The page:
Theology is literally the study of God (Greek θεος, theos, "God", + λογος, logos, "study"). By extension, it also refers to the study of other religious topics. The term theology originated in Christianity, but it can also be used to refer to the study of the beliefs of other religions. This is sometimes seen as a form of philosophy.
Theology assumes the truth of at least some religious beliefs and therefore can be distinguished from the philosophy of religion, which does not presume the truth of any religious beliefs. The philosophy of religion, when it seeks to study these topics, uses reason and experience as its sources; while theology can also use religious sources such as scriptures (e.g. the Bible), traditions, etc. This is not, however, to say that one must have religious belief in order to be a theologian - though agnostic or atheist theologians are very rare. In Eastern Christianity, there is more emphasis on prayer than on intellectual thought and study as a means to learn about God. Studying God without any kind of relationship or desire for relationship with God is considered by some almost meaningless, but others would argue that one can engage with issues in terms of notions around "God" as an exercise in history, anthropology, and/or sociology, yet not have any desire for engagement in terms of the personal God offered in terms of certain forms of religion. Many of the early church fathers described the theologian as a person who "truly prays."
In response to the horrors of the Holocaust, many theologians (especially Jewish theologians) were prompted to take a harder look in terms of issues around theodicy; the theological works that were created as a response to the Holocaust have been termed Holocaust theology.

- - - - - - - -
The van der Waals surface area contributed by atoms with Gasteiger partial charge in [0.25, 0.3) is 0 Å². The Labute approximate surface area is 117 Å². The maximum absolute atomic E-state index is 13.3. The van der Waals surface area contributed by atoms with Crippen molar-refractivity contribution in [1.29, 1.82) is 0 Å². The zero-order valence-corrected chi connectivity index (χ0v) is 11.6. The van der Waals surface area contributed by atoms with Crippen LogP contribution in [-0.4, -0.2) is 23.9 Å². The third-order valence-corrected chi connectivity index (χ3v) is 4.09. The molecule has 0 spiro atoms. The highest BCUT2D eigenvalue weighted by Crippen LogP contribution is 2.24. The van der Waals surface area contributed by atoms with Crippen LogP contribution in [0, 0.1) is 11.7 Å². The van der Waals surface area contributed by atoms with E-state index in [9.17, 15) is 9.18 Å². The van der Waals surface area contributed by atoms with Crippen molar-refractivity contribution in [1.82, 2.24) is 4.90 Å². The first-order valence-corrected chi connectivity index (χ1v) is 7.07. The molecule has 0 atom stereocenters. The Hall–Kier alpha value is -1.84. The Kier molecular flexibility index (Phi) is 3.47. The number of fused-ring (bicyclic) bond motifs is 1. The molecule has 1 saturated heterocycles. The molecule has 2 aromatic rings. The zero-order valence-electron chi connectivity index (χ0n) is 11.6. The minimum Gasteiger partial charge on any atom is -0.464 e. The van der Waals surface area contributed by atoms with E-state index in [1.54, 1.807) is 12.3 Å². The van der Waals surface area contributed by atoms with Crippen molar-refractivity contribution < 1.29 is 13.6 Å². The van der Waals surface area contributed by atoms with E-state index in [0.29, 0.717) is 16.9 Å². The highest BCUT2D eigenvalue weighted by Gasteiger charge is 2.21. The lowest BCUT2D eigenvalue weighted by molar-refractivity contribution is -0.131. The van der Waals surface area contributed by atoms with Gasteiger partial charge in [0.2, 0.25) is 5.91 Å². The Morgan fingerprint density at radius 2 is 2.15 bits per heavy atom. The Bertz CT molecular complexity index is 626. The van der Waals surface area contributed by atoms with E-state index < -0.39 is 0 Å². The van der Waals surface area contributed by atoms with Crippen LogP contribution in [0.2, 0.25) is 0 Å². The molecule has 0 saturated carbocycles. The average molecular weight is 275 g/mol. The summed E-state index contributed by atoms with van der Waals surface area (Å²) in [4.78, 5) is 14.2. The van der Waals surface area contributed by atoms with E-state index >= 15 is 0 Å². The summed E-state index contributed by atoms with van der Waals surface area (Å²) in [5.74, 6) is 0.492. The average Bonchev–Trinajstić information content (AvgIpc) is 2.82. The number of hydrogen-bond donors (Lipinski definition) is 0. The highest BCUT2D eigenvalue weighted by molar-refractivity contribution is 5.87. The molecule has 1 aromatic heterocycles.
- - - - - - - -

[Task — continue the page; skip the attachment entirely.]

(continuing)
Theology is divided into several subdisciplines:
- theology proper - God, his attributes, nature, and relation to humanity. See the nature of God in Western theology.
- theodicy - Attempts at reconciling the existence of all the evil and suffering in the world with the premise that God is omnipotent, omniscient and omnibenevolent.
- eschatology - literally, the study of 'last things' or 'ultimate things'. Covers subjects such as death and the afterlife, the end of history, the end of the world, the last judgment, etc.
- anthropology - nature of man
- apophatic theology - describe what God is not
- Comparative religion - comparing common themes among different religious traditions
- christology - Christ, the nature of Christ, the relationship between the divine and human in Christ
- bibliology - the Bible, the means of its inspiration, etc.
- pneumatology - the Holy Spirit
- missiology - missions, evangelism, etc.
- soteriology - sins and atonement
- ecclesiology - the church
- angelology - angels,the unseen world
- demonology - satan, demons, evil spirits
- "Theology is the effort to explain the unknowable in terms of the not worth knowing." - H.L. Mencken
- "An authentic theology will not allow man to be obsessed with himself." - Thomas F. Torrance in Reality and Scientific Theology